Why the VW Beetle is so popular in the West Bank


Why the VW Beetle is so popular in the West Bank-west

Omar Zuhairi stands in front of a restored and bright orange painted VW Beetle in the West Bank. More and more Palestinians are discovering the classic car for themselves

Source: dpa

In the West Bank you meet an old friend who has largely disappeared from the streets in Germany: the VW Beetle. More and more Palestinians are discovering the classic car for themselves.

S.deaf and metal shavings rise as Omar Zuhairi blows against the roof of the body. He’s angry because apparently nothing has happened since his last visit to the workshop. To appease, a mechanic brings small glasses with hot coffee, which settles as silt on the bottom of the glass.

Then the negotiations start about when the men will get Zuhairi’s VW Beetle keep working. “Today they really make my life difficult,” says the 41-year-old. He has the battered Beetle renovated in the Palestinian city of Nablus, but lives in Ramallah an hour away. "They take advantage of the fact that I can’t go by every day to check them."

Zuhairi accepts the delays because Nablus has the best workshops. In the city of 200,000 people, a lot revolves around cars, and in some streets there are shops for mechanics, upholsterers, painters and spare parts dealers. Cars from Germany are very popular – BMW, Mercedes, but above all Volkswagen. And especially, next to the Bulli, the VW Beetle.

Why the VW Beetle is so popular in the West Bank-beetle

In a workshop in Nablus in the West Bank there is a battered VW Beetle, the dark red paint of which has largely been sanded off

Source: dpa

“Of course, the car is only for classic car enthusiasts,” says Ali Al-Kutob. He helped set up a group in Nablus that can be described as a Kafer fan club. The Facebook page has around 3,600 likes, but very few friends have a Beetle themselves. Al-Kutob doesn’t have his own either, but proudly shows the seven cars he helped renovate on his iPhone.

The 25-year-old runs a hair salon. His little customers sit in a chair shaped like a car to have their hair cut, the big ones can get a new hairstyle as well as turn signals and chrome-plated exterior mirrors at Al-Kutob: “We import parts from Germany or directly through my agent here,” he says. Zuhairi came to his shop to examine a bumper.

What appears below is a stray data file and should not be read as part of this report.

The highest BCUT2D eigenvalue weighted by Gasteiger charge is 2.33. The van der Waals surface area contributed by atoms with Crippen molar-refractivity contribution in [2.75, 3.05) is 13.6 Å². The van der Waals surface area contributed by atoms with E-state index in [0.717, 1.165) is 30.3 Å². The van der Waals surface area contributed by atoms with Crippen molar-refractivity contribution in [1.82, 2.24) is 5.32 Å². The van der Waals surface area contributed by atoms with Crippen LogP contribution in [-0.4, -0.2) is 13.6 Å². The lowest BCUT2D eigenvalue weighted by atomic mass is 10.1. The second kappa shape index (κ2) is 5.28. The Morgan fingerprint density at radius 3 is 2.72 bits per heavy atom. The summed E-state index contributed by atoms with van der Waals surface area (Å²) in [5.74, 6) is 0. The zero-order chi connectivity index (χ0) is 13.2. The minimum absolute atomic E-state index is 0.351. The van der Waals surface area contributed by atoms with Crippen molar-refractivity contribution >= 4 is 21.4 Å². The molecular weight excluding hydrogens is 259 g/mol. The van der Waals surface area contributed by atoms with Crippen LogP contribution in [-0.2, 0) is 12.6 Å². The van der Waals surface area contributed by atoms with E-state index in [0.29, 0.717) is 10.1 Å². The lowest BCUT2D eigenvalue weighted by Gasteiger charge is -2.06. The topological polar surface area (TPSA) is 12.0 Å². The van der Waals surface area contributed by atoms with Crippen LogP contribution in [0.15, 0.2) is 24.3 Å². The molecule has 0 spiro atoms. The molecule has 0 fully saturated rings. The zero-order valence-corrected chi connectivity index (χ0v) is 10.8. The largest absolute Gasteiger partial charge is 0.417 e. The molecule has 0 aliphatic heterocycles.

Prices for 1970s Beetles are rising sharply

“It takes a lot of time to put everything together yourself,” he says. “I want everything in the original style, including the mirrors and lights should look like they did in the seventies.” The journalist paid the equivalent of 3,000 euros for a battered Beetle from 1970; its old owner had not driven the car in previous years.

Zuhairi estimates a further 20,000 shekels, around 4600 euros, for the all-round renovation: dent removal, painting, new electrics, a completely new interior. "But just a very simple radio, like in the past, no frills," says Zuhairi. Everything should be ready by summer.

Why the VW Beetle is so popular in the West Bank-fairy tale Beetle German Autobahn

The dusty dashboard of a VW Beetle in a workshop in Nablu, some of the paneling is missing, but the key is in and there is a cassette radio

Source: dpa

It thus meets a taste that is in demand by many Beetle friends. "The trend is towards visually original oldtimers," says Henry Hackerott. He is the director of the “May Beetle Team Hanover”, a German Beetle fan club.

The prices, especially for the copies produced in Germany up to the mid-1970s, have risen sharply in recent years: “Today, you have to spend 5,000 to 10,000 euros for something sensible,” says Hackerott. This means that the Beetle is still cheap compared to other classic cars.

The VW scandal is not an issue here

By the final end of production in 2003, a total of 21,529,464 Beetles had rolled off the assembly line. From 1967 to 1983 just over 20,000 of them were imported into Israel, mostly in the early 1970s.

How many of them ended up in the occupied West Bank is not known: According to Volkswagen’s historical department, dealers in the West Bank worked with the Jordanian importer, but there was also the option of importing cars from Israel.

Why the VW Beetle is so popular in the West Bank-fairy tale Beetle German Autobahn

Disused and partly rusted bodies of VW Beetles and Bullis lie in a junkyard in Nablus

Source: dpa

Felix Burian is someone who has made a significant contribution to the success of the Beetle in the Middle East. The now 92-year-old opened the first VW branch in the region in Tel Aviv, Israel. The Beetle was a best seller, recalls Burian, "until the Golf really got going."

“I’ve loved the Beetle since I saw it for the first time,” says Ali Al-Kutob from the Beetle Fan Club in Nablus. "It’s a German car: strong, very well-known, everyone looks after you when you drive it."

Was the reputation of German cars suffering from the VW emissions scandal? Al-Kutob has never heard of that – the Beetles and Bullis in Nablus don’t have any sensors that could be manipulated anyway. Omar Zuhairi wants to stick a German flag next to the license plate of his Beetle.

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